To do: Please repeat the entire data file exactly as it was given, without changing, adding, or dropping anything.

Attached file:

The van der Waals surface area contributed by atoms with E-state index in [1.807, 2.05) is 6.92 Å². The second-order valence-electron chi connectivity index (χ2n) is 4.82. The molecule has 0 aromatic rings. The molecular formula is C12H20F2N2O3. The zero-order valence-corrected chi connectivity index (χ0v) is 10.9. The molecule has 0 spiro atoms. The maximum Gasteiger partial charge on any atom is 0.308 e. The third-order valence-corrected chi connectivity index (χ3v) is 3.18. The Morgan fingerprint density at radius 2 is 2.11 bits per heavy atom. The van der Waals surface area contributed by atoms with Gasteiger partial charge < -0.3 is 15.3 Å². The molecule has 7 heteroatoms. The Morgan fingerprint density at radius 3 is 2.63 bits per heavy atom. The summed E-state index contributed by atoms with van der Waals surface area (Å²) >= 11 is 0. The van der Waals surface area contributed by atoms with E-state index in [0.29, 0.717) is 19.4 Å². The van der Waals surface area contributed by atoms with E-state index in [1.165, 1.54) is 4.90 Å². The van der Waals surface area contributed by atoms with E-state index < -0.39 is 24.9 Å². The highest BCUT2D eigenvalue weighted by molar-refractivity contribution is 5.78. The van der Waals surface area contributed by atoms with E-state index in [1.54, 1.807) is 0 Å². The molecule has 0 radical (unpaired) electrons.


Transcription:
The van der Waals surface area contributed by atoms with E-state index in [1.807, 2.05) is 6.92 Å². The second-order valence-electron chi connectivity index (χ2n) is 4.82. The molecule has 0 aromatic rings. The molecular formula is C12H20F2N2O3. The zero-order valence-corrected chi connectivity index (χ0v) is 10.9. The molecule has 0 spiro atoms. The maximum Gasteiger partial charge on any atom is 0.308 e. The third-order valence-corrected chi connectivity index (χ3v) is 3.18. The Morgan fingerprint density at radius 2 is 2.11 bits per heavy atom. The van der Waals surface area contributed by atoms with Gasteiger partial charge < -0.3 is 15.3 Å². The molecule has 7 heteroatoms. The Morgan fingerprint density at radius 3 is 2.63 bits per heavy atom. The summed E-state index contributed by atoms with van der Waals surface area (Å²) >= 11 is 0. The van der Waals surface area contributed by atoms with E-state index in [0.29, 0.717) is 19.4 Å². The van der Waals surface area contributed by atoms with E-state index in [1.165, 1.54) is 4.90 Å². The van der Waals surface area contributed by atoms with E-state index < -0.39 is 24.9 Å². The highest BCUT2D eigenvalue weighted by molar-refractivity contribution is 5.78. The van der Waals surface area contributed by atoms with E-state index in [1.54, 1.807) is 0 Å². The molecule has 0 radical (unpaired) electrons.